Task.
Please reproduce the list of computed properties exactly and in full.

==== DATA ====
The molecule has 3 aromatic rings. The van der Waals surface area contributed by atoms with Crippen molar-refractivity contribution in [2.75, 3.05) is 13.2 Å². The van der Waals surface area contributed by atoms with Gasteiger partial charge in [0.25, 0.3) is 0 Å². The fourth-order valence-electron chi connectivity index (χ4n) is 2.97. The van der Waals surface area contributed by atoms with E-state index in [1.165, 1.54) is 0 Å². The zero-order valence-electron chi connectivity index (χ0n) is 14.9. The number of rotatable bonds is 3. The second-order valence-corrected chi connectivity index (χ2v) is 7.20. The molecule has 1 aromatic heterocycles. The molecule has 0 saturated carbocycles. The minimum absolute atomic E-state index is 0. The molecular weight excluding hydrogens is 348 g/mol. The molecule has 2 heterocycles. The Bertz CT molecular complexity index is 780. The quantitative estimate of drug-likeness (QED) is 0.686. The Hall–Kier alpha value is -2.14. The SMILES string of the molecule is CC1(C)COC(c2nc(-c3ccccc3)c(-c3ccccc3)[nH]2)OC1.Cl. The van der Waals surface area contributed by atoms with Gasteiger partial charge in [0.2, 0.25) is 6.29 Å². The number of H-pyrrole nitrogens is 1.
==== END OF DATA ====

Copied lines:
The molecule has 3 aromatic rings. The van der Waals surface area contributed by atoms with Crippen molar-refractivity contribution in [2.75, 3.05) is 13.2 Å². The van der Waals surface area contributed by atoms with Gasteiger partial charge in [0.25, 0.3) is 0 Å². The fourth-order valence-electron chi connectivity index (χ4n) is 2.97. The van der Waals surface area contributed by atoms with E-state index in [1.165, 1.54) is 0 Å². The zero-order valence-electron chi connectivity index (χ0n) is 14.9. The number of rotatable bonds is 3. The second-order valence-corrected chi connectivity index (χ2v) is 7.20. The molecule has 1 aromatic heterocycles. The molecule has 0 saturated carbocycles. The minimum absolute atomic E-state index is 0. The molecular weight excluding hydrogens is 348 g/mol. The molecule has 2 heterocycles. The Bertz CT molecular complexity index is 780. The quantitative estimate of drug-likeness (QED) is 0.686. The Hall–Kier alpha value is -2.14. The SMILES string of the molecule is CC1(C)COC(c2nc(-c3ccccc3)c(-c3ccccc3)[nH]2)OC1.Cl. The van der Waals surface area contributed by atoms with Gasteiger partial charge in [0.2, 0.25) is 6.29 Å². The number of H-pyrrole nitrogens is 1.